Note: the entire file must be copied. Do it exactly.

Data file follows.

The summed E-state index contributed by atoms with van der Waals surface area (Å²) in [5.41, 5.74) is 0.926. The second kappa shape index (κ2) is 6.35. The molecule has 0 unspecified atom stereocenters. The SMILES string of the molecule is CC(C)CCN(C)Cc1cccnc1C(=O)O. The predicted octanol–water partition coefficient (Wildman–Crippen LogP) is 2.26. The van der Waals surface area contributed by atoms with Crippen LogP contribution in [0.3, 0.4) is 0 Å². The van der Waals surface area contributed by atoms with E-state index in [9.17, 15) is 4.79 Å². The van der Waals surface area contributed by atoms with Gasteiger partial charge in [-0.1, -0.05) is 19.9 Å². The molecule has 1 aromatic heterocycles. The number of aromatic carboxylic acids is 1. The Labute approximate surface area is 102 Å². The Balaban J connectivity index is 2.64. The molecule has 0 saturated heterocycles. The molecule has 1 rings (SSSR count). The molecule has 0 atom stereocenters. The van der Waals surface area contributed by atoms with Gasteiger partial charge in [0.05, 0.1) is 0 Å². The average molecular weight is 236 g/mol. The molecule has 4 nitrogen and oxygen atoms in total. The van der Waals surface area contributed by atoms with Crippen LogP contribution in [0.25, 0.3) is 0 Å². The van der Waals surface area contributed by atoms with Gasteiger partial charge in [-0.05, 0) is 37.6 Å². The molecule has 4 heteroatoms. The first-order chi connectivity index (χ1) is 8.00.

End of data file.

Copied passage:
The summed E-state index contributed by atoms with van der Waals surface area (Å²) in [5.41, 5.74) is 0.926. The second kappa shape index (κ2) is 6.35. The molecule has 0 unspecified atom stereocenters. The SMILES string of the molecule is CC(C)CCN(C)Cc1cccnc1C(=O)O. The predicted octanol–water partition coefficient (Wildman–Crippen LogP) is 2.26. The van der Waals surface area contributed by atoms with Crippen LogP contribution in [0.3, 0.4) is 0 Å². The van der Waals surface area contributed by atoms with E-state index in [9.17, 15) is 4.79 Å². The van der Waals surface area contributed by atoms with Gasteiger partial charge in [-0.1, -0.05) is 19.9 Å². The molecule has 1 aromatic heterocycles. The number of aromatic carboxylic acids is 1. The Labute approximate surface area is 102 Å². The Balaban J connectivity index is 2.64. The molecule has 0 saturated heterocycles. The molecule has 1 rings (SSSR count). The molecule has 0 atom stereocenters. The van der Waals surface area contributed by atoms with Gasteiger partial charge in [0.05, 0.1) is 0 Å². The average molecular weight is 236 g/mol. The molecule has 4 nitrogen and oxygen atoms in total. The van der Waals surface area contributed by atoms with Crippen LogP contribution in [0.25, 0.3) is 0 Å². The van der Waals surface area contributed by atoms with Gasteiger partial charge in [-0.05, 0) is 37.6 Å². The molecule has 4 heteroatoms. The first-order chi connectivity index (χ1) is 8.00.